Purpose: This study investigated the combined effects of exercise and smoking cessation on serum lipids. Methods: Eighteen female smokers quit smoking using standard behavioral methods combined with exercise (N = 9) or with a nonexercise contact time control (N = 9). The smoking cessation program for both groups consisted of 12 weekly 1-h behavioral modification sessions held over 12 wk. Exercise training consisted of three supervised 45- min sessions per week for 12 wk. Contact control consisted of three health education lectures/discussions per week for 12 wk. Fitness (estimated V̇O2 peak), dietary variables, and fasting serum lipids and lipoproteins were assessed before and at the end of treatment. V̇O2 peak increased in the exercise subjects compared with the controls. Results: Total caloric intake as well as total fat and carbohydrate increased significantly after smoking cessation in the controls, but there were no dietary changes in the exercise group, high density lipoprotein (HDL)-C2 increased (7.6 mg·dL-1, P < 0.01) in the exercise group, whereas the increases in HDL and its subfractions did not attain statistical significance in the contact control group. Total cholesterol, low density lipoprotein (LDL)-C, and triglycerides did not change in either group. Conclusions: We conclude that exercise training magnifies the increase in HDL-C that usually occurs with smoking cessation.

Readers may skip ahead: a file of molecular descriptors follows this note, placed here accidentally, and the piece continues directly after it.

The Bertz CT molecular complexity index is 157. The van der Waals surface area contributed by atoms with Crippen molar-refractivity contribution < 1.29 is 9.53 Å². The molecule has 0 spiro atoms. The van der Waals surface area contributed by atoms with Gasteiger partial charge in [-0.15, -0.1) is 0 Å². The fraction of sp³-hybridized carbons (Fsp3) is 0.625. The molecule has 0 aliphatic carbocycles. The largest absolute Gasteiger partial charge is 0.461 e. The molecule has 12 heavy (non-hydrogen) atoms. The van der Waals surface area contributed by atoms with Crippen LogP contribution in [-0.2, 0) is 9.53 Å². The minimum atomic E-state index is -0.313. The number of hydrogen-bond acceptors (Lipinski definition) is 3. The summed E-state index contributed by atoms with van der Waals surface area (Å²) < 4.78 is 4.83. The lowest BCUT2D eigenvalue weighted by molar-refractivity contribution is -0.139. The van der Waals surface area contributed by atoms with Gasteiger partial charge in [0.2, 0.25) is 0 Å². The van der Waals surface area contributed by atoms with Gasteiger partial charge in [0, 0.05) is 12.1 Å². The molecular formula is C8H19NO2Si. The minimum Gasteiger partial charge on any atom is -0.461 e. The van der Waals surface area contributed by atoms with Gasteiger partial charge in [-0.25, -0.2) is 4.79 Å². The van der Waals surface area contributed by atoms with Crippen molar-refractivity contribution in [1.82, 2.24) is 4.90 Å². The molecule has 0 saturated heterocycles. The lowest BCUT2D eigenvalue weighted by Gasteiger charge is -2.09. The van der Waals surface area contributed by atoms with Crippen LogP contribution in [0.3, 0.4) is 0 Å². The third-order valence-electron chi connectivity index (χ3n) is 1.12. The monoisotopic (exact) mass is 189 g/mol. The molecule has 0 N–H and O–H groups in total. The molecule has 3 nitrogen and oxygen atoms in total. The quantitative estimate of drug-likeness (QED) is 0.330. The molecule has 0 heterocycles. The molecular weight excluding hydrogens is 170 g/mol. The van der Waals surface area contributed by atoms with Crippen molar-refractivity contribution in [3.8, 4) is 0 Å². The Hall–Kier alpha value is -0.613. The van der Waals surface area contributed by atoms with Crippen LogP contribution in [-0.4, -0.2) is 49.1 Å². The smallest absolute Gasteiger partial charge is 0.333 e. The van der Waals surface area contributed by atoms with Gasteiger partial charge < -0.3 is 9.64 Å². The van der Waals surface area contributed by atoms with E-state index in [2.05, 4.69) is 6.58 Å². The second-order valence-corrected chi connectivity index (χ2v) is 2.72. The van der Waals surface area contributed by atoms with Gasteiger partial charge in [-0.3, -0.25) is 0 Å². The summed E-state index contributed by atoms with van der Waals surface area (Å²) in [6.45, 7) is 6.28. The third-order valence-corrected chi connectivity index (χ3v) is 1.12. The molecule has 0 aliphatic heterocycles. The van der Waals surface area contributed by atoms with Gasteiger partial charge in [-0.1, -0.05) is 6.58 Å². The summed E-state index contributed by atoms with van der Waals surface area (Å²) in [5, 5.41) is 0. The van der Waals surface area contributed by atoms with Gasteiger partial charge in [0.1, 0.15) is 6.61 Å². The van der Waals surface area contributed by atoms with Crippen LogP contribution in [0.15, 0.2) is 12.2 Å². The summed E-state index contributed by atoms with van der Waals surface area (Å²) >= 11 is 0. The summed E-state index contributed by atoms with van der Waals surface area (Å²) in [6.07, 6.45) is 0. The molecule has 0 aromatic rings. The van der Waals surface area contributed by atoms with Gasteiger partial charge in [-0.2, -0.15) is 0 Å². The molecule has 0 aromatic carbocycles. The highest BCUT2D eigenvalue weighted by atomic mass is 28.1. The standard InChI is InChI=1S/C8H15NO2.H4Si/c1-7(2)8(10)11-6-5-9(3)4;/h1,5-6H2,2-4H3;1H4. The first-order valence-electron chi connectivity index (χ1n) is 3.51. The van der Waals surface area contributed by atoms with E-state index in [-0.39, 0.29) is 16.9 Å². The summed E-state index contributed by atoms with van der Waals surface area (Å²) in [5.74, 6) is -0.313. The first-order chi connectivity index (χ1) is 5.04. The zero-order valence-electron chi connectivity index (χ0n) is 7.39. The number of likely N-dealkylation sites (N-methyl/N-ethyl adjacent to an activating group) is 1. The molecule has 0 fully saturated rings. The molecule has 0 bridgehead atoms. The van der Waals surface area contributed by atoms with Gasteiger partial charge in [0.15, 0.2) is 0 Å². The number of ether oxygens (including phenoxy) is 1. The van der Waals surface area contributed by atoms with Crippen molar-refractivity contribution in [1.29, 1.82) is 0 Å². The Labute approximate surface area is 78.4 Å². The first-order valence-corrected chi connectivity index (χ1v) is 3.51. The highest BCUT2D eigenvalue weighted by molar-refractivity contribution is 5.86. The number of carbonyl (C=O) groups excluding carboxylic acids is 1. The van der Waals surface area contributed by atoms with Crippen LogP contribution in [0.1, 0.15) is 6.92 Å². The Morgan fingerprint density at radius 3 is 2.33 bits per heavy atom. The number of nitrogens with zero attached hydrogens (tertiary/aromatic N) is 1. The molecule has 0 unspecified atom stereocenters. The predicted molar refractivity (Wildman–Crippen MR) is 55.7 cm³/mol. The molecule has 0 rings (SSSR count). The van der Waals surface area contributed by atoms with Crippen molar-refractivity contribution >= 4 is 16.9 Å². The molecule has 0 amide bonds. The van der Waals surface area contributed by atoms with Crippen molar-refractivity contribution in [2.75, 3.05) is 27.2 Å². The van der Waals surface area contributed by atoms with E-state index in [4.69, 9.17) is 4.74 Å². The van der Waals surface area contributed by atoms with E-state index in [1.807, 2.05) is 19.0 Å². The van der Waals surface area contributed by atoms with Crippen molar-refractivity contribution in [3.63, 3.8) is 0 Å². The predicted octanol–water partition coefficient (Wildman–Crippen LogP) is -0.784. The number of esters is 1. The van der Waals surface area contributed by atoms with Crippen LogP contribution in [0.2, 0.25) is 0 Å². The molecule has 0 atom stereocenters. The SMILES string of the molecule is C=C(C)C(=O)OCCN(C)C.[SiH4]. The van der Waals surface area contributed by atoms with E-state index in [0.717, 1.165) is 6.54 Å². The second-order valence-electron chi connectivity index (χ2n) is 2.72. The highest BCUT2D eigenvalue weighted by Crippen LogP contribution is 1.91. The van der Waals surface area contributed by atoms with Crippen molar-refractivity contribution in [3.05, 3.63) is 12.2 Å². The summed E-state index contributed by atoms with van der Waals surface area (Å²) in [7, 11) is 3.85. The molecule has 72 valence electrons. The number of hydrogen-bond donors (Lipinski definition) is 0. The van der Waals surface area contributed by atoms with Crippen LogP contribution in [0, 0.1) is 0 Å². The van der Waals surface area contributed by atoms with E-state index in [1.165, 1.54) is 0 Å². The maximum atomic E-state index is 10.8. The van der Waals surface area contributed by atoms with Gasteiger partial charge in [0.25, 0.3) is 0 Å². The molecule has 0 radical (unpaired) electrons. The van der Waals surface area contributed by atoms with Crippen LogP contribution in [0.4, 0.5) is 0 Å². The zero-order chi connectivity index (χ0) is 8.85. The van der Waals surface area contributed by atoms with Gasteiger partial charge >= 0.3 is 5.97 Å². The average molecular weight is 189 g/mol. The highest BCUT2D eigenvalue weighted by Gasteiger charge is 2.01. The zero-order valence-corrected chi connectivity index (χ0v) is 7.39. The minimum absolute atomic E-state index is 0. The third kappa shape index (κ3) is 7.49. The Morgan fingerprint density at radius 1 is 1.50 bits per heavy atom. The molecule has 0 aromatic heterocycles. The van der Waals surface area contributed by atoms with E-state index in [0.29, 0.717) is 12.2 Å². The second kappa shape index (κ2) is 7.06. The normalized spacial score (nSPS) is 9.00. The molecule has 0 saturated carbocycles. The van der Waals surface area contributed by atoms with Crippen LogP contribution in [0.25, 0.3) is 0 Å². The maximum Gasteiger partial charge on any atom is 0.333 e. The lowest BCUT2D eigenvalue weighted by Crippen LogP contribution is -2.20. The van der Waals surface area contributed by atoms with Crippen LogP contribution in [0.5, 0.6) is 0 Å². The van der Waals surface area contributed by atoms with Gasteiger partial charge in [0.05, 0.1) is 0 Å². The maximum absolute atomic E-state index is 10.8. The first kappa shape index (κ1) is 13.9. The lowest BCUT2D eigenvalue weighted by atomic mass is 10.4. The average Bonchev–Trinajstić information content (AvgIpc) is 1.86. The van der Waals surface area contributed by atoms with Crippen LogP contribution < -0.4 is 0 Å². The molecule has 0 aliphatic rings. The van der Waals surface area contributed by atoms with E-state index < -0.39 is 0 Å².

ASJC Scopus subject areas
- Orthopedics and Sports Medicine
- Physical Therapy, Sports Therapy and Rehabilitation